Real estate finance law is an area of the law that is heavily influenced by the market. As a result, it is always changing. It covers such topics as:

  • The mortgage market
  • Real estate financing devices
  • Foreclosure
  • Subrogation
  • Due-on-sale clauses
  • Finance forms
  • Construction

The law of real estate finance also encompasses the following subjects:

  • Government intervention in the mortgage market
  • Financing condominiums and cooperatives
  • Securitization of commercial real estate
  • Leasehold and leaseback financing
  • Refinancing, bankruptcy, and lender liability

What Are Some Real Estate Financing Devices?

Real estate financing devices include mortgages, trust deeds, and land contracts.

A mortgage is an instrument in which the borrower, or mortgagor, gives a promissory note, along with a mortgage, to the lender, or mortgagee. Usually, the mortgagee is a bank. However, if the mortgagee is the seller of the property, then the seller would provide financing to the buyer. This is an example of creative financing that is called "seller financing." In this scenario, the seller is the mortgagee to whom the buyer gives the mortgage as security for the rest of the property’s purchase price.

A trust deed is an instrument in which the borrower, or trustor, issues payments on a note to a lender, or beneficiary. The trustor gives title to the property to the trustee to hold, as a way of providing more security to the beneficiary. The title to the property is given in the form of a trust deed. Both the mortgage and the trust deed are recorded in the office of the county recorder to prove the existence of the security interest in the property.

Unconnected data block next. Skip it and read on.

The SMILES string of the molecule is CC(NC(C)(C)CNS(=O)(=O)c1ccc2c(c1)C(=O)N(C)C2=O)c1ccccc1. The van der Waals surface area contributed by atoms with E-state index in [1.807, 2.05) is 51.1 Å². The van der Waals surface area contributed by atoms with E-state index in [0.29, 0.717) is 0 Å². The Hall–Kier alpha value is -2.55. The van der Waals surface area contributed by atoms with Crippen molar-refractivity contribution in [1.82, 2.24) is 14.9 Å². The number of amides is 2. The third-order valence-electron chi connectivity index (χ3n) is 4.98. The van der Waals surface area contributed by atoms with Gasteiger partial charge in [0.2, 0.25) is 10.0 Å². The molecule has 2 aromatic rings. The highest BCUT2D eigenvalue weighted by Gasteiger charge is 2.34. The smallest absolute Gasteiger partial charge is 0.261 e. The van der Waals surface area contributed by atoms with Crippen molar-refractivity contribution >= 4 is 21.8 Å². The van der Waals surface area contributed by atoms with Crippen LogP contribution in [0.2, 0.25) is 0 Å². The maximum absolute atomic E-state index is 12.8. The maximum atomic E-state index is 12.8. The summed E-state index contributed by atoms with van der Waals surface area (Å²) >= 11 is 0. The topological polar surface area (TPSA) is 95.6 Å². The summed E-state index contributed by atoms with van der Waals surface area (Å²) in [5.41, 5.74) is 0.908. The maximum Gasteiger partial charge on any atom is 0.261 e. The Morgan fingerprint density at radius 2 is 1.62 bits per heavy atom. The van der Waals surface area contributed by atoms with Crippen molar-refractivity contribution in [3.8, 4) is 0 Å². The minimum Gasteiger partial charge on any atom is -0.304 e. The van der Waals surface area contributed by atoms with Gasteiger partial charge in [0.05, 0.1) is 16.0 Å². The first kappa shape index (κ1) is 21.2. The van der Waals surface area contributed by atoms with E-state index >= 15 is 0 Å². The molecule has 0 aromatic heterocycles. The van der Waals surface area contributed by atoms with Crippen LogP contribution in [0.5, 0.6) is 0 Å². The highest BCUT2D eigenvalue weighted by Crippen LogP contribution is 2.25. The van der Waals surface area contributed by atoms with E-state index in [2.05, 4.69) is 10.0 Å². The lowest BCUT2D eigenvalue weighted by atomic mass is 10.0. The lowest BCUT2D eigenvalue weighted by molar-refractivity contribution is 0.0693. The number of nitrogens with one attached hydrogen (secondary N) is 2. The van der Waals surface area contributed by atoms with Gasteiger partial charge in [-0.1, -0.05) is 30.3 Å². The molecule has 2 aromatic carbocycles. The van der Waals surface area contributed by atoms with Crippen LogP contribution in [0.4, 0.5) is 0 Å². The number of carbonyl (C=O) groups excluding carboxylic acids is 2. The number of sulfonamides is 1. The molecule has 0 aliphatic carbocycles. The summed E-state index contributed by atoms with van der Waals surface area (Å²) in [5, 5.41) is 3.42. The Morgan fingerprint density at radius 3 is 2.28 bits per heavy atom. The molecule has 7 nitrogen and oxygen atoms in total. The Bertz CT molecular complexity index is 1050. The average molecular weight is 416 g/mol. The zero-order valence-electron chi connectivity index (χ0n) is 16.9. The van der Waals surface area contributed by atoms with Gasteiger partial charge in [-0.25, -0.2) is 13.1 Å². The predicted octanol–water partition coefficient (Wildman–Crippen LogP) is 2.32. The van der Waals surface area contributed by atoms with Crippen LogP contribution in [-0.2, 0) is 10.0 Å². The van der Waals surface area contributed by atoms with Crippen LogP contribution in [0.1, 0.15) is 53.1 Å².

A land contract, which is also called a contract of sale, or a contract for deed, is an instrument in which the seller, or vendor, retains title to the property that has been sold to the buyer, or vendee, who is granted possession of the property.

What Are Some Kinds of Creative Financing?

Creative financing provides a means by which a buyer can purchase a property even though the buyer’s credit may be less than ideal. One kind of creative financing is a subject-to transaction, in which the buyer accepts the remaining mortgage on the property. This is different from an assumption of a loan because the buyer does not contact the lender, but rather takes the chance that the lender might not wish to have him as a borrower.

A short sale is another kind of creative financing. This involves the sale of property in which the selling price is less than the amount that is owed on the property.

Seeking Legal Help

Real estate transactions can be very complex. If you are involved in a real estate transaction and would like some legal advice regarding financing, you should consult a real estate attorney.